After the eight shapes have been introduced, the next four two-page spreads are a “Can you spot the...? quiz. The left page contains three silhouettes and the right a real object. The reader is to match the real object with its correct silhouette. The task is made easier by the fact that the “correct” answer is always the middle silhouette. The injection of the silhouette of a fighter plane into two of the quizzes seems a bit odd given that the plane played no role in the shapes portion of the book. The closing “Let’s Review!” page repeats the eight shapes but, again oddly, includes four of the silhouettes, with that of the fighter plane being one of them. Of the four books in the “My First NASCAR Book” series, NASCAR Shapes is definitely the weakest and truly lacks focus and execution.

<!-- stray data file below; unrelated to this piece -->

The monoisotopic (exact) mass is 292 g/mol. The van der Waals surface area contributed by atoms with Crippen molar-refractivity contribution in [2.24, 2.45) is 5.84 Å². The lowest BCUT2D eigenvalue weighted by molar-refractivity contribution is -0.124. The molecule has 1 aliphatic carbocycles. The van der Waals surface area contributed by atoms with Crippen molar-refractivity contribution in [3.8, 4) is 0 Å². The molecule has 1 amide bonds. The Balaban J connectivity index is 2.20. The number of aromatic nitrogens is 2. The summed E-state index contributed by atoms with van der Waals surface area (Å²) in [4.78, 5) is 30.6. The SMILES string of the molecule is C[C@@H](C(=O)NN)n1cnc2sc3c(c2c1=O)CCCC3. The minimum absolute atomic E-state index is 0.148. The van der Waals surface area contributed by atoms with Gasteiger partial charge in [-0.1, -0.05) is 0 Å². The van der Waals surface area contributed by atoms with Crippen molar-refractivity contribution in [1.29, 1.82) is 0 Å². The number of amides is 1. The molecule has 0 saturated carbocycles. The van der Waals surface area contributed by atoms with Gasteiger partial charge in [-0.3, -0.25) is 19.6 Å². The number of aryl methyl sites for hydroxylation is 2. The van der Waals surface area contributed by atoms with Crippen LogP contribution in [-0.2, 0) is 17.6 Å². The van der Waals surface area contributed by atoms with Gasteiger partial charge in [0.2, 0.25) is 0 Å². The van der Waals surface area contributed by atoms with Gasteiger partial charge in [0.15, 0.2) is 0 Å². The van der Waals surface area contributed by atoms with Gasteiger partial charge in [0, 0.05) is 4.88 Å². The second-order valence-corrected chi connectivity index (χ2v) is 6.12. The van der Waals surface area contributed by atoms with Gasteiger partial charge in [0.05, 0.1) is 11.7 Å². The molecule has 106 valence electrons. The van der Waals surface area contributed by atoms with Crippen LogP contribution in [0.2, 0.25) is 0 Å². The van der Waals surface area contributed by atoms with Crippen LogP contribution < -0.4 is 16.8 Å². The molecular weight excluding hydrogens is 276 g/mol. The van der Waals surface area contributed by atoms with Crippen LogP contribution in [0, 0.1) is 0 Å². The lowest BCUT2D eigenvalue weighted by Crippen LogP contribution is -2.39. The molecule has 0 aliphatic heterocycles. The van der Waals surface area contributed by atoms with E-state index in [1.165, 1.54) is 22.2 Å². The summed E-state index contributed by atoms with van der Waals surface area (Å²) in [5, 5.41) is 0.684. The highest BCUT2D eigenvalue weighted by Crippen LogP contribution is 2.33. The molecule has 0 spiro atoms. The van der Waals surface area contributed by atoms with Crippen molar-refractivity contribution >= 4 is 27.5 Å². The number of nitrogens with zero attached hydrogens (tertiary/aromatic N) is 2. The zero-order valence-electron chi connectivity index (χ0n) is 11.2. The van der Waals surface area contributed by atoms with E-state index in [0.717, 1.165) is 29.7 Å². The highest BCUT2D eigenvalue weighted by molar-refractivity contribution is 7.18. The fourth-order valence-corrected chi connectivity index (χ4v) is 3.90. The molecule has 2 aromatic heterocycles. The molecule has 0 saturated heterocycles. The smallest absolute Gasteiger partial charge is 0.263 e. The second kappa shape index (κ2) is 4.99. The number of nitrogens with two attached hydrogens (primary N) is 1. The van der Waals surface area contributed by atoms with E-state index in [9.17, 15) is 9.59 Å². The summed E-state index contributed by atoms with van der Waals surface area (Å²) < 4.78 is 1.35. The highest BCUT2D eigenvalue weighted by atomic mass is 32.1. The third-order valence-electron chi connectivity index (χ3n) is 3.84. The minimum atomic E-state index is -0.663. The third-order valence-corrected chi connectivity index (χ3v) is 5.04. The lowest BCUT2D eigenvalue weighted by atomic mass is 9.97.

The books in the “My First NASCAR Book” series are not likely the first books parents or other caregivers would present to their young charges, but, with the exception of NASCAR Shapes, they have a place in public libraries and home collections to reinforce youngsters’ learning of the alphabet, their recognition of colours, and their ability to count to 12.
NASCAR A B C, NASCAR 1 2 3 and NASCAR Colors - Recommended.
NASCAR Shapes - Not recommended.
Dave Jenkinson, CM’s editor, lives in Winnipeg, MB.
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other reproduction is prohibited without permission.
Copyright © the Manitoba Library Association. Reproduction for personal use is permitted only if this copyright notice is maintained. Any other reproduction is prohibited without permission.